SEAS Scientists Explore the World's Ever-Changing Climate

Jul 20 2017 | By Jessica Driscoll

Mark Cane; Michael Tippett; Lorenzo Polvani
Mark Cane (Photo by Eileen Barroso); Michael Tippett; Lorenzo Polvani (Photo by Eileen Barroso)

Earth’s climate is constantly changing. With this change comes an increased frequency of extreme and potentially devastating events like floods, droughts, and storms, which impact populations around the globe. Columbia engineers are working to shed light on what leads to climate variability, how humans play a role, and how we are all affected. Their research is an important part of worldwide efforts to better predict and prepare for the consequences of climate change. Here is a look at three researchers who are at the forefront.

Delving into Large-Scale Changes
Climate variability impacts food security, health, and economies. Mark Cane, G. Unger Vetlesen Professor of Earth and Climate Sciences and professor of applied physics and applied mathematics, investigates the disparities of climate past and present for better insight into how to understand, anticipate, and manage the impact.

“I would like to understand the physics of climate variations that impact people on our planet, including the ones we are now inflicting on ourselves,” he says.

Cane has been studying the cyclical phenomenon known as El Niño—a complex weather pattern resulting from variations in ocean temperatures in the equatorial Pacific—for more than 30 years. When El Niño forms, it causes well-known patterns of extreme weather events around the globe. His research has informed better understanding of the impact of El Niño on human activity, including agriculture, health, and conflict.

Cane is also concerned that there’s still no clear explanation for historically abrupt changes in the paleoclimate, such as a period known as the Younger Dryas—between 11,000 and 13,000 years ago—when the world slipped two-thirds of the way back into a full ice age in just one decade.

“It is disconcerting that we can’t explain such a dramatic climate change,” Cane explains. “We have done better with explaining smaller-scale changes, like droughts, in the last millennium, which are related to La Niña–like Pacific Ocean states (the opposite of El Niño). It seems that greater solar radiation makes these states more likely to experience droughts, though this idea is still somewhat controversial.”

Studying What Sets the Stage for Storms
Better information about storm risks in the current climate (and in the future) could help societies take actions to be more resilient through better infrastructure and risk management.

Michael Tippett, lecturer in the Department of Applied Physics and Applied Mathematics, explains that climate prediction—unlike weather prediction—deals with statistics of weather events, and some of its variations can be predicted well in advance.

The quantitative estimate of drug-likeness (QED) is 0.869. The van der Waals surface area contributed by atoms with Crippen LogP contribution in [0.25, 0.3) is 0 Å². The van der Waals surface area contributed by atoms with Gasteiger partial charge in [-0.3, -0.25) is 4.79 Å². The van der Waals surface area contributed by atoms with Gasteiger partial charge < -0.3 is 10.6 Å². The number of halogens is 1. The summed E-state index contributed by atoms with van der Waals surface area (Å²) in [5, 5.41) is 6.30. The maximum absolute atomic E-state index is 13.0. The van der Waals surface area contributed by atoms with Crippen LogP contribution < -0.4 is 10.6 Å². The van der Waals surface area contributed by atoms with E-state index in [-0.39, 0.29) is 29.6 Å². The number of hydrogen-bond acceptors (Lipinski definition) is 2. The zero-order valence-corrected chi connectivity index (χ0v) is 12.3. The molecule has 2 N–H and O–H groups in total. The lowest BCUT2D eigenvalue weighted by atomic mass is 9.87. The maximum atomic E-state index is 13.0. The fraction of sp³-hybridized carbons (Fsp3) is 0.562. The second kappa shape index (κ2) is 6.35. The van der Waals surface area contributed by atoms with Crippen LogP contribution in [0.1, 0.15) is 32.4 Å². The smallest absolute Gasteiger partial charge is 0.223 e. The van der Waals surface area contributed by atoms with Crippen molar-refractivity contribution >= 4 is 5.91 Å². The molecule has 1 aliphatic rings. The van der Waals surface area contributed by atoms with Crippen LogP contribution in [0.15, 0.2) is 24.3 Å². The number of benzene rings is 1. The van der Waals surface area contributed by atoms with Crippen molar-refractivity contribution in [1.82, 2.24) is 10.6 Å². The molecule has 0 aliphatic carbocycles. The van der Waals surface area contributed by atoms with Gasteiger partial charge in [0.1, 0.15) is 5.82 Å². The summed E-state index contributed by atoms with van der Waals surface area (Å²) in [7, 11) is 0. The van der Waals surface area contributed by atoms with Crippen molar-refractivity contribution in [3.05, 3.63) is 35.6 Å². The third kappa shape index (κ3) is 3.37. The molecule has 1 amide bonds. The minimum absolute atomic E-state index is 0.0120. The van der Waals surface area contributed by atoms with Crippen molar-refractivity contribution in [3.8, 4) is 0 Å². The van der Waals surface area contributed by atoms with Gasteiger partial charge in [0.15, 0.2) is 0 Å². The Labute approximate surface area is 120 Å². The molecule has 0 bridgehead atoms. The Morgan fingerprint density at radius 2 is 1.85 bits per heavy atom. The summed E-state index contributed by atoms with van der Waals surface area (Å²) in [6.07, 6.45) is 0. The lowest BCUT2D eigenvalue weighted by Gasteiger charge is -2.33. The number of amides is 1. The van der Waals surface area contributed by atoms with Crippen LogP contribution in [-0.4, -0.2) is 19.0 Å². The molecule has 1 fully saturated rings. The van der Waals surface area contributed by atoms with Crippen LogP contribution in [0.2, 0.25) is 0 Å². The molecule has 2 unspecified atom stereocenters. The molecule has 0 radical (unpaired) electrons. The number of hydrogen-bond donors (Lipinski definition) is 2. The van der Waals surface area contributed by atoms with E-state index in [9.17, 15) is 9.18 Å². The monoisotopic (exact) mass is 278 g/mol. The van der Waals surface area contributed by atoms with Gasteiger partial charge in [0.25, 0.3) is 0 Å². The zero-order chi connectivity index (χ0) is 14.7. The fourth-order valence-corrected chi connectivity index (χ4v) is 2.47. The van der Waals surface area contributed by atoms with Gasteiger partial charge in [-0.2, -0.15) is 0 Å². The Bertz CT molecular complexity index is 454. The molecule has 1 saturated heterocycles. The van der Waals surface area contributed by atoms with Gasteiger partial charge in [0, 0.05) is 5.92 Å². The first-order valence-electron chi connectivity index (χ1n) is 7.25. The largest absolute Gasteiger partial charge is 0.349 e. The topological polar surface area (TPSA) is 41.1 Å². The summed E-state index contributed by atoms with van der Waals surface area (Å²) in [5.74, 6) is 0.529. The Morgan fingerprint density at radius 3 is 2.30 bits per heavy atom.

“El Niño can be predicted months in advance. And the impact of anthropogenic climate change on global mean temperature can be projected decades in advance,” he says. “The important question is how these predictable climate signals modulate the frequency and intensity of extreme weather like hurricanes and tornadoes.”

Over the last few years, Tippett and his team have identified environments favorable for severe thunderstorms and tornadoes.

“Last year, and again this year, we’ve been able to use that understanding to forecast seasonal tornado and hail activity, something never done before,” he says.

Quantifying the risk of rarer events—such as a major hurricane hitting New York—is more difficult because historical records are inadequate.

“We’re taking our understanding of tropical cyclone formation, movement, and intensification to build a model that combines statistical and physical knowledge and can inexpensively simulate thousands of years of hurricane activity,” explains Tippett. “Such a model can then be used to answer questions about the 100-year storm probability for a particular location.”

Examining Ozone Depletion
Over the last 30 years, the depletion of the ozone layer due to chlorofluorocarbons (CFCs) has had reverse negative impacts on the climate system. The entire Southern Hemisphere has been affected, as the formation of the ozone has altered winds, rain, and even the currents in the Southern Ocean.

“The ozone hole affected precipitation in southeastern South America as well as Australia and South Africa. In some regions of Argentina, for instance, it’s been raining a lot more there over the last 40 years, allowing agriculture to expand,” says Lorenzo Polvani, professor of applied physics, applied mathematics, and earth and environmental sciences.

But with stricter regulation of the use of CFCs, the ozone hole is expected to close between 2060 and 2100. “This ozone hole has a cooling effect on the lower stratosphere, and as it closes in the next few decades the resulting warming there will affect the winds in a very significant way,” says Polvani. “Regions that benefited from increased precipitation because of the ozone hole will actually face direct consequences with the hole’s closure.”

Polvani’s research has been instrumental in bringing attention to the importance of the ozone hole in climate systems. “International agreements about mitigating climate change cannot be confined to dealing with carbon alone—CFCs and other ozone-depleting substances need to be considered too,” he says.

Just as climate change is impacting the environment, it also impacts the practice of engineering. That’s why Columbia Engineering researchers are thinking differently about this challenge. Their work underpins mitigation solutions designed to slow the effects of climate change, detailed models to more accurately gauge how solutions will affect society, and adaptation strategies to help the world adjust to expected and actual climate change.